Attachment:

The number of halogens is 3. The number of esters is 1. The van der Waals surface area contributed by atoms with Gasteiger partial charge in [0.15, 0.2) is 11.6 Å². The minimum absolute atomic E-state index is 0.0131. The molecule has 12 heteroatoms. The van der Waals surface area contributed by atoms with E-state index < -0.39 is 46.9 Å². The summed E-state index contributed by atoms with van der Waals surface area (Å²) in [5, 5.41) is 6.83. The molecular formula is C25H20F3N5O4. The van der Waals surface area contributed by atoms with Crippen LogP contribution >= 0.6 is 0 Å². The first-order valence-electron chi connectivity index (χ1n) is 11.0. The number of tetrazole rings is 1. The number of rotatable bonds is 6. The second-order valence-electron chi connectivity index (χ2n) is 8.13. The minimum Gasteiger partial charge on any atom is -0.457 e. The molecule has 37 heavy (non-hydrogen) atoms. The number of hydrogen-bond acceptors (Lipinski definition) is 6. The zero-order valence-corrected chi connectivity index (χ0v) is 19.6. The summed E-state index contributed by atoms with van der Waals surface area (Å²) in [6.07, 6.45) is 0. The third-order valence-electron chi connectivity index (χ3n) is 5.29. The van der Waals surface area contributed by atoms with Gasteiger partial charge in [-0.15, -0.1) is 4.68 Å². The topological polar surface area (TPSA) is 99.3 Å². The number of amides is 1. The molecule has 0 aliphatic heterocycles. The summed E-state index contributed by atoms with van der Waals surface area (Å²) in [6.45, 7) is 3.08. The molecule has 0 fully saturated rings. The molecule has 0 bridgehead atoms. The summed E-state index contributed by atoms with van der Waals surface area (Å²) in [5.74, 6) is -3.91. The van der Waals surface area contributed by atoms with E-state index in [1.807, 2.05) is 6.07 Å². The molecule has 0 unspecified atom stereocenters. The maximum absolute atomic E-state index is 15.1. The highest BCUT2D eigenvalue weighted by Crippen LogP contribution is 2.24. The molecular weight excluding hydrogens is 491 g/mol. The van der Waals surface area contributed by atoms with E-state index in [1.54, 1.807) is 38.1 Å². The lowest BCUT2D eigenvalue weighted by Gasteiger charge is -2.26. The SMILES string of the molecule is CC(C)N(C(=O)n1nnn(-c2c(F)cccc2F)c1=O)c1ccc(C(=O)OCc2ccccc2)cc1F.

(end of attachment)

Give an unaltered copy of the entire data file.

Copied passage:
The number of halogens is 3. The number of esters is 1. The van der Waals surface area contributed by atoms with Gasteiger partial charge in [0.15, 0.2) is 11.6 Å². The minimum absolute atomic E-state index is 0.0131. The molecule has 12 heteroatoms. The van der Waals surface area contributed by atoms with E-state index < -0.39 is 46.9 Å². The summed E-state index contributed by atoms with van der Waals surface area (Å²) in [5, 5.41) is 6.83. The molecular formula is C25H20F3N5O4. The van der Waals surface area contributed by atoms with Crippen LogP contribution >= 0.6 is 0 Å². The first-order valence-electron chi connectivity index (χ1n) is 11.0. The number of tetrazole rings is 1. The number of rotatable bonds is 6. The second-order valence-electron chi connectivity index (χ2n) is 8.13. The minimum Gasteiger partial charge on any atom is -0.457 e. The molecule has 37 heavy (non-hydrogen) atoms. The number of hydrogen-bond acceptors (Lipinski definition) is 6. The zero-order valence-corrected chi connectivity index (χ0v) is 19.6. The summed E-state index contributed by atoms with van der Waals surface area (Å²) in [6.07, 6.45) is 0. The third-order valence-electron chi connectivity index (χ3n) is 5.29. The van der Waals surface area contributed by atoms with Gasteiger partial charge in [-0.15, -0.1) is 4.68 Å². The topological polar surface area (TPSA) is 99.3 Å². The number of amides is 1. The molecule has 0 aliphatic heterocycles. The summed E-state index contributed by atoms with van der Waals surface area (Å²) in [6.45, 7) is 3.08. The molecule has 0 fully saturated rings. The molecule has 0 bridgehead atoms. The summed E-state index contributed by atoms with van der Waals surface area (Å²) in [5.74, 6) is -3.91. The van der Waals surface area contributed by atoms with E-state index in [1.807, 2.05) is 6.07 Å². The molecule has 0 unspecified atom stereocenters. The maximum absolute atomic E-state index is 15.1. The highest BCUT2D eigenvalue weighted by Crippen LogP contribution is 2.24. The molecular weight excluding hydrogens is 491 g/mol. The van der Waals surface area contributed by atoms with E-state index in [1.54, 1.807) is 38.1 Å². The lowest BCUT2D eigenvalue weighted by Gasteiger charge is -2.26. The SMILES string of the molecule is CC(C)N(C(=O)n1nnn(-c2c(F)cccc2F)c1=O)c1ccc(C(=O)OCc2ccccc2)cc1F.